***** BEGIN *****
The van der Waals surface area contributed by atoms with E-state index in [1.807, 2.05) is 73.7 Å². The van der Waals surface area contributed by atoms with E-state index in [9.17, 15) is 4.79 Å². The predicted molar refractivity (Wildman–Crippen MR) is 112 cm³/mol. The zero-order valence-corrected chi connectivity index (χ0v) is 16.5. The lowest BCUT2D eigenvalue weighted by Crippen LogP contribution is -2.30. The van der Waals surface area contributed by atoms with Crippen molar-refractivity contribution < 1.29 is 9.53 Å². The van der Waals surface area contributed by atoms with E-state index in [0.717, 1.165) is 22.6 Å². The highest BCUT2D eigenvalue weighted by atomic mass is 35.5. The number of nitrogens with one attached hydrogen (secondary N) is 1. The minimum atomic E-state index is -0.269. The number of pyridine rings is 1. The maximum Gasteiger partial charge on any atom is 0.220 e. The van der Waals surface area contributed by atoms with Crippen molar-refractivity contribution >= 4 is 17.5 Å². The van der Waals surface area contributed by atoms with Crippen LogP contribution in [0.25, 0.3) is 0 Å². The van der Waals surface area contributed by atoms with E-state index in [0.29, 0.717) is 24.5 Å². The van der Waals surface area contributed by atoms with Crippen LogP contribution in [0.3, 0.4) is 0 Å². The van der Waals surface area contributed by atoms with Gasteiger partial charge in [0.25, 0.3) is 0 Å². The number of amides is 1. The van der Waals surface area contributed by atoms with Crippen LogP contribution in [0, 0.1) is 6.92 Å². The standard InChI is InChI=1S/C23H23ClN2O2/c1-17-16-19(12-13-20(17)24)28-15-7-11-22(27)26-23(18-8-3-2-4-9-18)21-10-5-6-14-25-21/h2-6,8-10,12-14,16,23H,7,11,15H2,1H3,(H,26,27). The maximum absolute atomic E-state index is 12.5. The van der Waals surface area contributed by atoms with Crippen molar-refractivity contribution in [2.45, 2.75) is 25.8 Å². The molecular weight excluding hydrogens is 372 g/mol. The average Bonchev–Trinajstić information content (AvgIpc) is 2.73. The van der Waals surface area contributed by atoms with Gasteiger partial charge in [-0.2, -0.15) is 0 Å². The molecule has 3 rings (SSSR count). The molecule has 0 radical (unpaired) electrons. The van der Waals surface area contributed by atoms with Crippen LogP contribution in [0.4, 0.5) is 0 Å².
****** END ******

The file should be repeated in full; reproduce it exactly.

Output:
The van der Waals surface area contributed by atoms with E-state index in [1.807, 2.05) is 73.7 Å². The van der Waals surface area contributed by atoms with E-state index in [9.17, 15) is 4.79 Å². The predicted molar refractivity (Wildman–Crippen MR) is 112 cm³/mol. The zero-order valence-corrected chi connectivity index (χ0v) is 16.5. The lowest BCUT2D eigenvalue weighted by Crippen LogP contribution is -2.30. The van der Waals surface area contributed by atoms with Crippen molar-refractivity contribution < 1.29 is 9.53 Å². The van der Waals surface area contributed by atoms with E-state index in [0.717, 1.165) is 22.6 Å². The highest BCUT2D eigenvalue weighted by atomic mass is 35.5. The number of nitrogens with one attached hydrogen (secondary N) is 1. The minimum atomic E-state index is -0.269. The number of pyridine rings is 1. The maximum Gasteiger partial charge on any atom is 0.220 e. The van der Waals surface area contributed by atoms with Crippen molar-refractivity contribution >= 4 is 17.5 Å². The van der Waals surface area contributed by atoms with Crippen LogP contribution in [0.25, 0.3) is 0 Å². The van der Waals surface area contributed by atoms with E-state index in [0.29, 0.717) is 24.5 Å². The van der Waals surface area contributed by atoms with Crippen LogP contribution in [0.3, 0.4) is 0 Å². The van der Waals surface area contributed by atoms with Gasteiger partial charge in [0.25, 0.3) is 0 Å². The number of amides is 1. The van der Waals surface area contributed by atoms with Crippen LogP contribution in [0, 0.1) is 6.92 Å². The standard InChI is InChI=1S/C23H23ClN2O2/c1-17-16-19(12-13-20(17)24)28-15-7-11-22(27)26-23(18-8-3-2-4-9-18)21-10-5-6-14-25-21/h2-6,8-10,12-14,16,23H,7,11,15H2,1H3,(H,26,27). The maximum absolute atomic E-state index is 12.5. The van der Waals surface area contributed by atoms with Crippen molar-refractivity contribution in [2.45, 2.75) is 25.8 Å². The molecular weight excluding hydrogens is 372 g/mol. The average Bonchev–Trinajstić information content (AvgIpc) is 2.73. The van der Waals surface area contributed by atoms with Gasteiger partial charge in [-0.2, -0.15) is 0 Å². The molecule has 3 rings (SSSR count). The molecule has 0 radical (unpaired) electrons. The van der Waals surface area contributed by atoms with Crippen LogP contribution in [0.4, 0.5) is 0 Å².